Former Silver Bird Group MD, financial officer acquitted of 134 cheating charges, ends 8-year legal saga

Tan (third from right) and Ching (second from left) with their lawyers (from left) Cheong, Sivananthan, Kumaraendran and Teh. (Photo by Hafiz Yatim/The Edge)

Tan (third from right) and Ching (second from left) with their lawyers (from left) Cheong, Sivananthan, Kumaraendran and Teh. (Photo by Hafiz Yatim/The Edge)

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(This article has been updated.)

PUTRAJAYA (June 10): Former Silver Bird Group Bhd managing director Datuk Jackson Tan Han Kook and its former chief executive officer Derec Ching Siew Cheong were today acquitted of all 134 charges of cheating and purportedly using forged documents to cheat Malayan Banking Bhd (Maybank) of close to RM67.4 million.

A three-member Court of Appeal bench led by Justice Datuk Kamardin Hashim today dismissed the prosecution's appeal and upheld the decision by the Sessions Court and High Court to acquit them.

"After observing the appeal record, both oral and written, we find no merit in [the prosecution's] appeal.

"There is no appealable error. The appeal is dismissed. The decision of the lower courts are upheld and both accused remain acquitted," the judge said.

This is the final appeal by the prosecution as the case originated from the Sessions Court and parties are only allowed a two-tier appeal process.

Sitting with Justice Kamardin were Justice Datuk Zabidin Md Diah and Justice Datuk Vazeer Alam Mydin Meera.

When met, Tan, 66, said the charges had caused him and his family a lot of stress, but he is thankful for the support he had received from his family and friends.

"The truth has set me free," he added.

He was represented by counsel Datuk K Kumaraendran and Teh See Khoon.

Counsels Datuk N Sivananthan and Jasmine Cheong appeared for Ching while deputy public prosecutors Faiza Mohd Salleh and Tetralina Ahmad Fauzi appeared for the prosecution.

Tan and Ching were jointly charged in 2012 and claimed trial to charges of cheating Maybank by using false documents in applying for banker’s acceptance facilities for three companies — Asian Food Link Sdn Bhd, Violet Bonanza Sdn Bhd and Stanson Marketing Sdn Bhd.

They were charged under Section 420 of the Penal Code for cheating and alternatively under Section 471 of the same Code for purportedly using forged documents.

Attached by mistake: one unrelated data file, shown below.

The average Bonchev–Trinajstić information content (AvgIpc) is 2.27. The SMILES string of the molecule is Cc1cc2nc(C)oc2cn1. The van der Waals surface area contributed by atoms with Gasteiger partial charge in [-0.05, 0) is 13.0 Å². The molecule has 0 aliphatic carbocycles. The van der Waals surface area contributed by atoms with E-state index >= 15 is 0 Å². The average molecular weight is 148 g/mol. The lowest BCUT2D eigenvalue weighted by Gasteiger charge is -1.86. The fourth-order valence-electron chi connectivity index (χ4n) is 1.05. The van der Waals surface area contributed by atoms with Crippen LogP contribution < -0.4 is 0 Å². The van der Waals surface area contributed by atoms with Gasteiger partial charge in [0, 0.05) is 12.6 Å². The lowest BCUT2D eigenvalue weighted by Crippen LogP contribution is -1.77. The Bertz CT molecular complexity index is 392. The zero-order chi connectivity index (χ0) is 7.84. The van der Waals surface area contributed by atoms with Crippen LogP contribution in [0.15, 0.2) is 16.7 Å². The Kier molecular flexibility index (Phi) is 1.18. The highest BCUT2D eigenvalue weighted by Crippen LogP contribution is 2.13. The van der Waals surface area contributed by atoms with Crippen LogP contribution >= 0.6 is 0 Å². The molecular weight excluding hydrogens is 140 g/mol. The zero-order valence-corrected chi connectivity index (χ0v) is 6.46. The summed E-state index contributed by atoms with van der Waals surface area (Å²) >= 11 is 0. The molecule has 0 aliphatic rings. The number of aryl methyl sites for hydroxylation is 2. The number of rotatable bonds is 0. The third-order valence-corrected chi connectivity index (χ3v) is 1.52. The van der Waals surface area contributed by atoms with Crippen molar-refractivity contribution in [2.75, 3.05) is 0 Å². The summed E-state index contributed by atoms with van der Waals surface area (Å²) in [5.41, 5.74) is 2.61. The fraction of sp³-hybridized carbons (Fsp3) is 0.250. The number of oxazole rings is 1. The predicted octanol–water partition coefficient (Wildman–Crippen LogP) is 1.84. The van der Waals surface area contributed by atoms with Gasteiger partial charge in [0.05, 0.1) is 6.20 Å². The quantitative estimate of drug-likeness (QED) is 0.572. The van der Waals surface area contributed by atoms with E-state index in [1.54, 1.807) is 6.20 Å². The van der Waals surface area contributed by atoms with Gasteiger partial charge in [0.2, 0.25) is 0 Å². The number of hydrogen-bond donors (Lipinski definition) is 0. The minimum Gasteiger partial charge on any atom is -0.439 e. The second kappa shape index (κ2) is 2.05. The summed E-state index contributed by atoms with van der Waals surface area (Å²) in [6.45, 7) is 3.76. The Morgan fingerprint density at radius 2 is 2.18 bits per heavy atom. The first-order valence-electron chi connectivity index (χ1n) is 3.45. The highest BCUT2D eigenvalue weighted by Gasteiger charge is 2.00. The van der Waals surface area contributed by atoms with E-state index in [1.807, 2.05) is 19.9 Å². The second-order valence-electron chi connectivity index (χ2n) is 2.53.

The documents referred to in the charges were invoices totalling RM67.44 million that were purportedly delivery orders made out to Stanson Marketing and Koperasi Permodalan Felda Quality.

They stood trial before Sessions Court Judge Mohd Nasir Nordin, during which the defence were called, but they were later acquitted as the defence had raised reasonable doubt in 2016.

The High Court dismissed the prosecution's appeal and the decision was upheld today.

Silver Bird was known for its "High 5" brand bread loaf and "Silverbird" brand cake.

The company shocked the local corporate scene in 2012 when it announced that it had a RM112 million hole in its finances, which later turned out to be RM297 million. And that threw the company into deep financial troubles. 

The board of directors, led by chairman Datuk Gan Khuan Poh, at that time suspended Silver Bird's Tan, Ching, and general manager of accounts and finance Lai Poh Mei.

Subsequently, it filed a RM125 million civil suit against Tan, Ching and Lai in August 2012, as well as Asia Food Link Sdn Bhd, Triremis (M) Sdn Bhd, Triremis Asia Sdn Bhd, and Bill Davis & Associates Sdn Bhd for fraud and conspiring to defraud the company. 

Also named in the suit were its external and internal auditors Crowe Horwath, Audex Governance Sdn Bhd and Focus Internal Audit Solutions.

With cash running low, the group downsized before it fell into Practice Note 17 status. The group was delisted in 2014, with accumulated losses of RM462.29 million. It ceased operations in June 2016.

The company’s substantial shareholders included Berjaya Corp Bhd (16.7%), Lembaga Tabung Haji (5.84%) and Koperasi Permodalan Felda Malaysia Bhd (12.7%).